Do you know your FICO Score? It can play a major part in what kind of interest rate you get on a loan. And it's nearly impossible to avoid in the lending world.
In fact, 90 percent of the lending decisions in the U.S. involve the FICO Score, according to Anthony Sprauve, senior consumer credit specialist at FICO, the company that invented the score.
The score is used by lenders to assess the credit risk of prospective borrowers, or existing customers, in order to help make credit and marketing decisions, notes Sprauve.
How It's Calculated
Your score is calculated using data from your credit reports. It considers five categories: your payment history, amounts owed, length of credit history, new credit, and types of credit used, according to myFICO.com.
Scores range from 300 to 850. The higher your score, the more credit-worthy you'll be in a lender's eyes.
Getting The Lowest Rates
You may be offered lower interest rates with a higher FICO Score. How high of a score do you need?
"Anyone with a FICO Score above 720 is being offered the best interest rates," says Sprauve.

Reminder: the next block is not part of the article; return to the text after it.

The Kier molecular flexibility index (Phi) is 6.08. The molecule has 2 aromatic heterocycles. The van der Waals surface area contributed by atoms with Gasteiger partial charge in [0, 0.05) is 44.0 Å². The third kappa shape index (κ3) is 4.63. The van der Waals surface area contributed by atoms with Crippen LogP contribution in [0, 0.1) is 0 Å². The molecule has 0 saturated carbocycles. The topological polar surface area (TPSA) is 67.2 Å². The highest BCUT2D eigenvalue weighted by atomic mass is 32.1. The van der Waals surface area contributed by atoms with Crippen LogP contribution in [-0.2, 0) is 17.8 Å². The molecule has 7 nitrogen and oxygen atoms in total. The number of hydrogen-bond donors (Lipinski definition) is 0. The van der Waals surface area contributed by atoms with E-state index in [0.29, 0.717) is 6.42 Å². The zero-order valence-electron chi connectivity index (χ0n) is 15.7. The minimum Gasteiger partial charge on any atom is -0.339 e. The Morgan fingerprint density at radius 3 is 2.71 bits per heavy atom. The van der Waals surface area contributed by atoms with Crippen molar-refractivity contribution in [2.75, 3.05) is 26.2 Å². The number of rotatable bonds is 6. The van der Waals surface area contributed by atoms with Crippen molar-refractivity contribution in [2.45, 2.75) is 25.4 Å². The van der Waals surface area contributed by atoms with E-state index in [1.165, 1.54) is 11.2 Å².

Still, each lender evaluates score ranges differently and determines its own cutoff rates for lending. That means that some lenders may require a higher score in order to get the best rates.
If you want to figure out your score, myFICO.com offers a free calculator that will help you estimate it.
Are You Above Average?
As of April 2014, the average FICO Score in the U.S. was 692. That's the highest it's been since the company started tracking it back in 2005, notes Sprauve.
Having a score above that average could save you some cash each year.
Improving Your Score
Boosting your score may get you lower rates, but there's no magic pill.
"It's important to note that repairing bad credit is a bit like losing weight: it takes time and there is no quick way to fix a credit score," says Sprauve.
Sprauve says to beware of advice that claims to improve your credit score fast, as quick-fix efforts are the most likely to backfire.
Instead, the best advice to give your credit score a boost is to manage it responsibly over time, he notes.
Here are three pieces of advice he offers:
- Pay your bills on time every time
- Be smart when applying for new credit
- Keep your revolving credit debt low, typically less than 30 percent of available credit
Checking and fixing errors on your credit report may also help give your score a bump in the right direction.
Keep in mind that you may obtain one free credit report from each of the three major credit bureaus every 12 months. You can pick up your free credit report from Experian, TransUnion, or Equifax by visiting annualcreditreport.com. Sources
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